One of the most enduring legends of New Jersey politics is that so-called property tax relief actually reduces local property taxes. Like most legends, this one combines an element of truth based on historical facts with more than a measure of myth.
Let’s review some history. Beginning in the 1970s, lawsuits in New Jersey and elsewhere began to challenge the traditional reliance on local property taxes for the support of public education, which had resulted in wide disparities in per-capita education spending between affluent and less affluent communities. Courts duly obliged state governments to redress the disparity. Some states, including New Jersey, chose to broaden the revenue base for local education by adopting a state income tax.
Although the obvious practical objective in enacting an income tax was to support a significant increase in state education aid, the contemporary political rhetoric assured skeptical suburban communities that the new revenue would “reduce” or “offset” property taxes.
And so it came to be that Article VIII of the New Jersey State Constitution, adopted in conjunction with the new Gross Income Tax in 1975, provides that the “entire net receipts” from any tax on personal income and a small amount from the sales tax shall be “appropriated … [to the Property Tax Relief Fund] … exclusively for the purpose of reducing or offsetting property taxes.” The general idea was that state aid to local governments and school districts would offset burdens on the local property tax base, while state-funded direct benefits such as the property tax deduction, the Senior Freeze, and the Homestead Rebate would reduce “effective” tax burdens for individual property taxpayers.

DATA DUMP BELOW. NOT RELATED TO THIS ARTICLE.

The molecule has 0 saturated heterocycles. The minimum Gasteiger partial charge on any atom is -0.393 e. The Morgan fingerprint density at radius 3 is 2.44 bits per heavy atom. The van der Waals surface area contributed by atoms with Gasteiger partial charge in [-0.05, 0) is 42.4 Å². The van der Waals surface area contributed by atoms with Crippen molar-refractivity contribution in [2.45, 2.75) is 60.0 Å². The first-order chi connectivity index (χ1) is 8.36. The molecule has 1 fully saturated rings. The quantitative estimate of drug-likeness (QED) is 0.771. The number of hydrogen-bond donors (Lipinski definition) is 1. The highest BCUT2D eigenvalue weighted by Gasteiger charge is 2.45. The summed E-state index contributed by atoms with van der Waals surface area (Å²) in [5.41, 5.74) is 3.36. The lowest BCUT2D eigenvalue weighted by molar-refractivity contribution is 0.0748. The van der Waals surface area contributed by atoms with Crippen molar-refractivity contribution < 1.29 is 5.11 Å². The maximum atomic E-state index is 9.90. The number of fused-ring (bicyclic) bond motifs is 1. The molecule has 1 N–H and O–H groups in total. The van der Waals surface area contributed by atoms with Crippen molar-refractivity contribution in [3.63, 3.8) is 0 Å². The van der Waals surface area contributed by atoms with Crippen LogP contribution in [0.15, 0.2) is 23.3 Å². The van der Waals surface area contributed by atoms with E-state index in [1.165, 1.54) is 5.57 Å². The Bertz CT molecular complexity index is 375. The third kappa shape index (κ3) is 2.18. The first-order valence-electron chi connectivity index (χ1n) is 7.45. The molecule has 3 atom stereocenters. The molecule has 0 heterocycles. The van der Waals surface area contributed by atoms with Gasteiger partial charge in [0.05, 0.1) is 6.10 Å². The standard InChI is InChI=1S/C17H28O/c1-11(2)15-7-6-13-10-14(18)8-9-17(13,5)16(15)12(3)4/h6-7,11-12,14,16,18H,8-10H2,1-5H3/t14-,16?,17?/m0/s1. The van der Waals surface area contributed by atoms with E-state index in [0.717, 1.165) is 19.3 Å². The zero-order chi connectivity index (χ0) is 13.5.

The problem then and now is that the twin policy goals of providing extra resources for poorer districts and offsetting or reducing property taxes are not always compatible. Paring them together set up a smoldering political tension that has arguably defined New Jersey’s politics ever since.
Moreover, it’s hard to claim progress on either goal. Even as the gross income tax has grown from 12.8 percent of the fiscal 1977 budget’s revenues to 40 percent in fiscal 2016, and the top marginal rate has climbed from 2.5 percent to 8.97 percent, we still have litigation over funding disparities (see Abbott v. Burke, I – XXI). Meanwhile, the constitutionally dedicated Property Tax Relief Fund supports approximately 42 percent of the state’s spending yet New Jersey’s homeowners still pay among the highest property taxes in the nation.